Touchscreen PC promises to cut desktop clutter, improve productivity

December 26, 2001

Company floats trial balloon at RSNA showAdvan International has developed a new weapon in the fight against desktop clutter: a combination PC/flat-panel monitor that eliminates the need for mouse and keyboard. Icons activated by

Company floats trial balloon at RSNA show

Advan International has developed a new weapon in the fight against desktop clutter: a combination PC/flat-panel monitor that eliminates the need for mouse and keyboard. Icons activated by the touch of a stylus create virtual replacements of the conventional setup.

The Fremont, CA, company gauged the interest of the radiology community in its new device during demonstrations at the Canon Medical booth at the RSNA meeting. This trial balloon was necessary because the product, tentatively dubbed Smart Station, takes some getting used to, said Mark Lutvak, director of sales and marketing.

"We're trying to test the viability of the market for something that might be a little on the radical side," Lutvak said. "We don't consider it radical, but to the people who operate desktops, it will be different."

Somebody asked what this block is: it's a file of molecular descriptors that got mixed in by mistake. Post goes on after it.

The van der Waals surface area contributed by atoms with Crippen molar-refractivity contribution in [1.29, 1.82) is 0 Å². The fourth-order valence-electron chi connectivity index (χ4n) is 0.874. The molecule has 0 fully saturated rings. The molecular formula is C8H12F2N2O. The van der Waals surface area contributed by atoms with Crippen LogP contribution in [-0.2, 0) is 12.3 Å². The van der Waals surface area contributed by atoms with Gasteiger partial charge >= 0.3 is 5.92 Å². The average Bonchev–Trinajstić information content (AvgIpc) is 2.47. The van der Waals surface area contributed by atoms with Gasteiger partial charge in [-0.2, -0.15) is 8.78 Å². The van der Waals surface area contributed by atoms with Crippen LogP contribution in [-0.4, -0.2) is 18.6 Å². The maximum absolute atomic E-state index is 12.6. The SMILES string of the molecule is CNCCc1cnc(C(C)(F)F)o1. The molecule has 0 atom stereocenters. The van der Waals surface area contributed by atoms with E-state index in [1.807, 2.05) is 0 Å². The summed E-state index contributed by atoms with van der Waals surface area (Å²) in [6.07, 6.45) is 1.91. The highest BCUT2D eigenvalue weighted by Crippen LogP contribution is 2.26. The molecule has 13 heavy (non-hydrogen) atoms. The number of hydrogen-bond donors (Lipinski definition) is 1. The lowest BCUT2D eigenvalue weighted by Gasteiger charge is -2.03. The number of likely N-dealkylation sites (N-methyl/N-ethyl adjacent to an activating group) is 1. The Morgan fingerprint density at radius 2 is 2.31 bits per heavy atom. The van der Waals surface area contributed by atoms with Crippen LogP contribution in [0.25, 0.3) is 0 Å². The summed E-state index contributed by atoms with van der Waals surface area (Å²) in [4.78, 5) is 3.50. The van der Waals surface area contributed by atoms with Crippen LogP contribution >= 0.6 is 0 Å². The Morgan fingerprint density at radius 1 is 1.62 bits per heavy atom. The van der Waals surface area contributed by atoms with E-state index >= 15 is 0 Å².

Virtual controls impose a learning curve on users, who must change the way they work to accommodate the technology. On the plus side, Smart Station could be a godsend for users who shove around stacks of paper on their desktops in search of the mouse or must push aside files to find room for the keyboard.

"This method will work, but we don't know how the user will feel about using a touch-sensitive onscreen keyboard rather than the hand keyboard most people have been using for years and years," said Alan Yu, Advan director of technical support.

Canon is interested in the device primarily for use with its digital radiography products, namely image processing applications. Similar functions might be built into a flat-panel PC for cardiac applications, according to Lutvak. Image processing is less involved than text-oriented operations that typically accompany the entry of patient data. The need to split the screen between a keyboard and text might have further impact on IT operations.

One solution might be a bigger flat panel, which Advan is working on. In the near term, however, users wold have a choice of either a 15- or 18-inch monitor. The computing hardware would be slipped into the existing case of either monitor and functionality would not be compromised.

A device tailored for medical use could be in production early next year, with a list price of around $2000. Whether Advan ultimately markets such a device will depend on a favorable response from the medical community. Having assessed interest at the RSNA meeting, the company plans a second sampling at the Healthcare Information and Management Systems Society convention Jan. 27 to 31.

Regardless of feedback from the two meetings, however, Advan will produce a flat-panel PC, at least for the dental marketplace. Interest from dentists originally led the company to develop the device, Lutvak said.